From September 9th till September 13th 2013 the Trier-Pisa Summer School on measurement of well-being and social progress was hold at the Universities of Trier and Pisa integrating Eurostat in Luxembourg. Due to the growing importance of GDP and beyond in research, politics and the general public, the demand for economists, social and political scientists, as well as users with a large variety of different backgrounds, with specialist knowledge in this field has increased rapidly during the last few years. One of the main purposes of our dissemination action was to give a broad overview about the topic to interested participants with a special focus on practical applications and official statistics. In addition to that, another main issue was to broaden the network of master students, PhD students, staff members of national statistical institutes with special skills in this research area. To accomplish these two major tasks, a total of seventeen lectures, covering large parts of the main subjects, were given by nineteen experts in the respective fields.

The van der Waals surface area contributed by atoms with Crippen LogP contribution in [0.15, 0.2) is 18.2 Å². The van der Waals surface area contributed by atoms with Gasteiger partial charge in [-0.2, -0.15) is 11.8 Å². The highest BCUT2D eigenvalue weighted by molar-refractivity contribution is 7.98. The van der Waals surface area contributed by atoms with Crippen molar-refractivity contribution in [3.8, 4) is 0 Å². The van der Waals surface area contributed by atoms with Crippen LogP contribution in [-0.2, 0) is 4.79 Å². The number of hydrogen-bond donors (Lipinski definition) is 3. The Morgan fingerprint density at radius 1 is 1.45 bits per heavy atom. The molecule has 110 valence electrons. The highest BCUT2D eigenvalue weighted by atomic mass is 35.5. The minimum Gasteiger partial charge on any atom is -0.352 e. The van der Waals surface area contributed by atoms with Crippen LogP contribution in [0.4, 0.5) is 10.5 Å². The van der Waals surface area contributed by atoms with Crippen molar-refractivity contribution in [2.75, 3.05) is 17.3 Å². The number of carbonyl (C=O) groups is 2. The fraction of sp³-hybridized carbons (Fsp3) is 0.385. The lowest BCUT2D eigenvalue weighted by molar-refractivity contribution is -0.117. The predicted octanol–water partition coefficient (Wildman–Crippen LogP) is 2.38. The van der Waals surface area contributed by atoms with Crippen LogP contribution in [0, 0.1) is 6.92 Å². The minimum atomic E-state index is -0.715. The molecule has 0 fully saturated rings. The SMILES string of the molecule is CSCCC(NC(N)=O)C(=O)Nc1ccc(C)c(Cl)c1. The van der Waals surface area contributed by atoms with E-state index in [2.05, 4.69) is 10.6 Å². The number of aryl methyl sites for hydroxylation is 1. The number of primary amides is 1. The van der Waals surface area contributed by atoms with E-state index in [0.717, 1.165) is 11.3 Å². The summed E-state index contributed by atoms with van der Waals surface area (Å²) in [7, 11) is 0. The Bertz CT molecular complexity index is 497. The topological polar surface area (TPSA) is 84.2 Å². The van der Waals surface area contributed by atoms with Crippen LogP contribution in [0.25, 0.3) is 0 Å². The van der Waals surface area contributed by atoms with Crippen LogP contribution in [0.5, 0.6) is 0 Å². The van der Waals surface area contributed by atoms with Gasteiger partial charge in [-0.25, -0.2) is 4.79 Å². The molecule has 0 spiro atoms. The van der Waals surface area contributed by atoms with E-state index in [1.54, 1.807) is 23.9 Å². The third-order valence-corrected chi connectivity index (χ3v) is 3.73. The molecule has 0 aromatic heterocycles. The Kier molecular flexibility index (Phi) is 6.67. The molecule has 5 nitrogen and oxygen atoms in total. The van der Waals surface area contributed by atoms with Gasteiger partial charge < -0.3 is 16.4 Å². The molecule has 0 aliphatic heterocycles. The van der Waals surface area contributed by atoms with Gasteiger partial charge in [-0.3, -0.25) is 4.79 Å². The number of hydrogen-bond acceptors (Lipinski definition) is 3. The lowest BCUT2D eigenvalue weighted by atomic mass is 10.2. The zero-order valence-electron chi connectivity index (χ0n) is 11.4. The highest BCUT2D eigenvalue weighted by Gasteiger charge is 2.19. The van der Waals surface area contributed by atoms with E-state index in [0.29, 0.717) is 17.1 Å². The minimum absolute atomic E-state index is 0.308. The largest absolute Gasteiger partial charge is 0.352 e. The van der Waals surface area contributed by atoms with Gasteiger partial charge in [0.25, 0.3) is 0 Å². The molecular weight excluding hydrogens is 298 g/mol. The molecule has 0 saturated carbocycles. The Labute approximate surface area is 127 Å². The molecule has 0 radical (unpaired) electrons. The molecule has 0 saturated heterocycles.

This report is an output of the e-Frame (European Framework for Measuring Progress) project.
e-Frame is a major international project which aims to provide a European framework for the debate over the measure of well-being and progress. The project involves a broad range of activities including conferences and workshops, as well as research and the development of guidelines. It is led by two major European National Statistical Institutes (NSIs), ISTAT (in Italy) and the CBS (in the Netherlands), and includes amongst the partners two other NSIs (the French INSEE and the UK ONS), the OECD, and several universities and civil society organisations. It is funded by the EU FP7 Work Programme.
The Trier-Pisa Summer School can be seen as pioneering event connecting postgraduate students, university researchers, and official statisticians in a Europe-wide school using the important topic GDP and beyond and e-Frame as start-up challenge. The joint summer school of three institutions in three European countries made a substantial contribution to interconnectedness of research facilities in Europe and, as a last consequence, to bring Europe closer together. The chance to test and improve interactive broadcasting with student participation was taken successfully and the use of the utilized facilities can be recommended for future purposes. The latter include EMOS, initiatives regarding life-long learning and further activities were interactive teaching is helpful. The entire event was well received and many participants expressed their pleasure about having been a part of it.